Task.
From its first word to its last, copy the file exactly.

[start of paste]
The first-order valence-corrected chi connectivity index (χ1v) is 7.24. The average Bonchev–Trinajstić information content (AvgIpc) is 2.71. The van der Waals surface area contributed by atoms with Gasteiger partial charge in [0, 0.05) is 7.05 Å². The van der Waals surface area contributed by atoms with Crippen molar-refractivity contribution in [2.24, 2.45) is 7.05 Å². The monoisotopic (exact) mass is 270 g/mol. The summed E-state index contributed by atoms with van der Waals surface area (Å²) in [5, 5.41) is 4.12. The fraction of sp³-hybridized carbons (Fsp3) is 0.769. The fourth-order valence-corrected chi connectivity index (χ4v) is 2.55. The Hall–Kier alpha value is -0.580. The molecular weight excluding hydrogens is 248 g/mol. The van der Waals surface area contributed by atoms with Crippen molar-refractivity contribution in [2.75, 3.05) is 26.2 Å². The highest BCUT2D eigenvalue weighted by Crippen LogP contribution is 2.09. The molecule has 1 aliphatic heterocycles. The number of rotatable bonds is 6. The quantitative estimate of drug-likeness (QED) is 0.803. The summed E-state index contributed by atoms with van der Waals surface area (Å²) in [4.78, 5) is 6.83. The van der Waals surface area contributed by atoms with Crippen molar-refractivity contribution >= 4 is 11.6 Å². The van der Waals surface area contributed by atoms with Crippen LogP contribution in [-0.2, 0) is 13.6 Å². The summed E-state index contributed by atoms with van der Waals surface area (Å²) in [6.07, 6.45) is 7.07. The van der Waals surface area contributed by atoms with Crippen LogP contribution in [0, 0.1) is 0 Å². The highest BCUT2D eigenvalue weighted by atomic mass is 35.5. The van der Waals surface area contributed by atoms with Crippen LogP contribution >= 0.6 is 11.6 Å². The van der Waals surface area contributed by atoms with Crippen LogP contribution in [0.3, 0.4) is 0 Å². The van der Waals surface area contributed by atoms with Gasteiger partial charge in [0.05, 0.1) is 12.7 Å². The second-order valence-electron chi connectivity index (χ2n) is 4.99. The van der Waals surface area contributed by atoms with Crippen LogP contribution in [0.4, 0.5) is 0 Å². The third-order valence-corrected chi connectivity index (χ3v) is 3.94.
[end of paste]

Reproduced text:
The first-order valence-corrected chi connectivity index (χ1v) is 7.24. The average Bonchev–Trinajstić information content (AvgIpc) is 2.71. The van der Waals surface area contributed by atoms with Gasteiger partial charge in [0, 0.05) is 7.05 Å². The van der Waals surface area contributed by atoms with Crippen molar-refractivity contribution in [2.24, 2.45) is 7.05 Å². The monoisotopic (exact) mass is 270 g/mol. The summed E-state index contributed by atoms with van der Waals surface area (Å²) in [5, 5.41) is 4.12. The fraction of sp³-hybridized carbons (Fsp3) is 0.769. The fourth-order valence-corrected chi connectivity index (χ4v) is 2.55. The Hall–Kier alpha value is -0.580. The molecular weight excluding hydrogens is 248 g/mol. The van der Waals surface area contributed by atoms with Crippen molar-refractivity contribution in [2.75, 3.05) is 26.2 Å². The highest BCUT2D eigenvalue weighted by Crippen LogP contribution is 2.09. The molecule has 1 aliphatic heterocycles. The number of rotatable bonds is 6. The quantitative estimate of drug-likeness (QED) is 0.803. The summed E-state index contributed by atoms with van der Waals surface area (Å²) in [4.78, 5) is 6.83. The van der Waals surface area contributed by atoms with Crippen molar-refractivity contribution >= 4 is 11.6 Å². The van der Waals surface area contributed by atoms with Crippen LogP contribution in [-0.2, 0) is 13.6 Å². The summed E-state index contributed by atoms with van der Waals surface area (Å²) in [6.07, 6.45) is 7.07. The van der Waals surface area contributed by atoms with Crippen LogP contribution in [0, 0.1) is 0 Å². The highest BCUT2D eigenvalue weighted by atomic mass is 35.5. The van der Waals surface area contributed by atoms with Crippen LogP contribution >= 0.6 is 11.6 Å². The van der Waals surface area contributed by atoms with Crippen LogP contribution in [0.3, 0.4) is 0 Å². The van der Waals surface area contributed by atoms with Gasteiger partial charge in [0.05, 0.1) is 12.7 Å². The second-order valence-electron chi connectivity index (χ2n) is 4.99. The van der Waals surface area contributed by atoms with Crippen LogP contribution in [0.4, 0.5) is 0 Å². The third-order valence-corrected chi connectivity index (χ3v) is 3.94.